Customer Discovery Primer

with Steve Blank

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Erroneous Process

Don’t confuse a faith-based vision with customer facts.

Steve Blank

8x Entrepreneur, Author, Customer Development Expert

Lessons Learned

For most startups, first customers are crazy people like you.

Waterfall development assumes that you understand the customer problem and need on day one.

In most startups, all you have is the founder’s vision.

85-90% of most software product features are unwanted by customers.


Lesson: Customer Discovery Primer with Steve Blank

Step #3 Erroneous Process: Don’t confuse a faith-based vision with customer facts

What did we use to believe on how you physically build a startup? What was the process we used? We used to build startups by managing processes. We said, "Well hey, we understand how to build products." We built them exactly like we built them in large companies. We hire product managers, and we do something called waterfall engineering, which I'll explain in a second which basically are step by step by step. In fact, what we used to do is we used to draw this diagram on napkins. We used to say, "Well you come up on a concept then you raise some seed funding and then you go into product development, and then you have alpha test, beta test, and first customership. What could be wrong with that? In fact for 30-40 years this was the canonical model for how to build startups and we'd say marketing, well, we understand. While engineering is developing the product, marketing is creating all the marketing communications material, hiring a PR agency, and creating early buzz and then from marketing the world's most fun job was have the party. You get to create demand by having a launch event and you think about branding and your job really was to create end-user demand and drive it into the potential sales channel. For sales, what that meant is unless the VP of Sales was the founder you tended to hire them around the time engineering were saying, "We're in alpha and beta test." And they we're going out and starting to hire their first sale staff and they were looking at your 5-year revenue plan and since it obviously came from a burning bush and it was the word of God they were just going to execute that plan. Why? Because it's said so and you said so and if you had investors they said so. There might not be any facts behind it but there it was. It was the spreadsheet. And so they were building the sales organization so again and at first customership, if marketing was going to drive demand they were just going to have a sales curve that took off because the revenue plan said so. The next piece was the Biz Dev. In business development used to mean the group that put together all the deals to create the whole product. The whole product meant startups just because of their size are incapable of creating all the features and services, etc., that a mainstream customer might need. So why don't we hire business development people to do partnerships. So at first customership we could look like a large company for mainstream customers. The only fallacy in this is that you assume that your first customers are going to be in the mainstream. It turns up for most startups your first customers are actually crazy people like you and so therefore creating this entire cloud of deals are actually useful a year after first customership but in fact just get in your way on day one. The other piece is engineering, and engineering--how simple could that be? It was understood. We did exactly what we did in the large corporations. You wrote a market requirements document then engineering shut their doors, rolled up their sleeves, and went into waterfall engineering, which we'll describe a little later. You hired a QA department then at the end finally when it was all done you hired a tech pubs department and all the products were ready to go in version 1.0. All the features at one time at first customership. And this for 30 or 40 years was the way we thought about startups. There can be no other way. This is how we manage the process. We now know this was just simply wrong and I'll explain to you what we're going to do instead.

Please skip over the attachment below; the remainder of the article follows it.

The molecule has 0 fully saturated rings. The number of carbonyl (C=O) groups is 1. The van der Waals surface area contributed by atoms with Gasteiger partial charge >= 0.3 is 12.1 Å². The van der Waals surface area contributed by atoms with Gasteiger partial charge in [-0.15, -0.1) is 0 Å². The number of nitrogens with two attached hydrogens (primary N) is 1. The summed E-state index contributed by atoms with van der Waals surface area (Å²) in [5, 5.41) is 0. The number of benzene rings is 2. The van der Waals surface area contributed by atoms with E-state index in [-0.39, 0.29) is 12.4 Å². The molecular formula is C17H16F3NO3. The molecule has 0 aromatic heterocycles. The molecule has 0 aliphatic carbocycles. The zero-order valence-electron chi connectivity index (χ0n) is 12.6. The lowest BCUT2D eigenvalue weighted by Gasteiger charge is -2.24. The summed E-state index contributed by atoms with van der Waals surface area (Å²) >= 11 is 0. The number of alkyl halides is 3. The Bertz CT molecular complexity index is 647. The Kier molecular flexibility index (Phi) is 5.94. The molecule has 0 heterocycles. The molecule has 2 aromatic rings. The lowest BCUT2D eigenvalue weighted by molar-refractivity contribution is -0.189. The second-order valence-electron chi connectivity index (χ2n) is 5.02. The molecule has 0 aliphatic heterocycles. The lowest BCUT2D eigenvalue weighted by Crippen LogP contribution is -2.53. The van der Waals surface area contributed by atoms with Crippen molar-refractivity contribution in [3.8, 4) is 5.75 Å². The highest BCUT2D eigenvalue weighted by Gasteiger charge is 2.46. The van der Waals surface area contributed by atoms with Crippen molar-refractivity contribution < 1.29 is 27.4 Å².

If you remember I said engineering was doing waterfall development. Waterfall development is just a step by step process that says marketing writesrequirements of what the product should do. Engineering takes that and translates that into features. Engineering then designs the product. Either codes it or builds the hardware. They test it and they maintain it and this is kind of a waterfall life cycle step by step. But if you really look at this, there's an implicit fallacy that no one ever noticed for 40 years. To write the requirements and do the design, assumes on day one you know the problem or need the customer has. Let me say it again, waterfall development assumes you understand the customer problem and need on day one. Now in a large company with existing customers, existing products, existing sales channels, you know what, this might actually be true but in most startups all you have is the founder's vision and what you tend to do in a startup is confuse a faith-based vision with customers' facts about problems and needs and what happens. The consequence of assuming you know the customer problem means you assume you know every possible feature to ship on day one. So therefore you shut the door and you start implementing and instead of just implementing a piece at a time, you actually implement every possible feature you could think about for version 1.0. The irony is that we now know somewhere between 85 and 90% of most software product features are unwanted and unneeded by customers. That's an enormous amount of waste of time and money that ends up on the floor. We now know that waterfall and product management execution on two knowns is just kind of the wrong way to approach it in a startup. It makes all the sense in the world in a large company.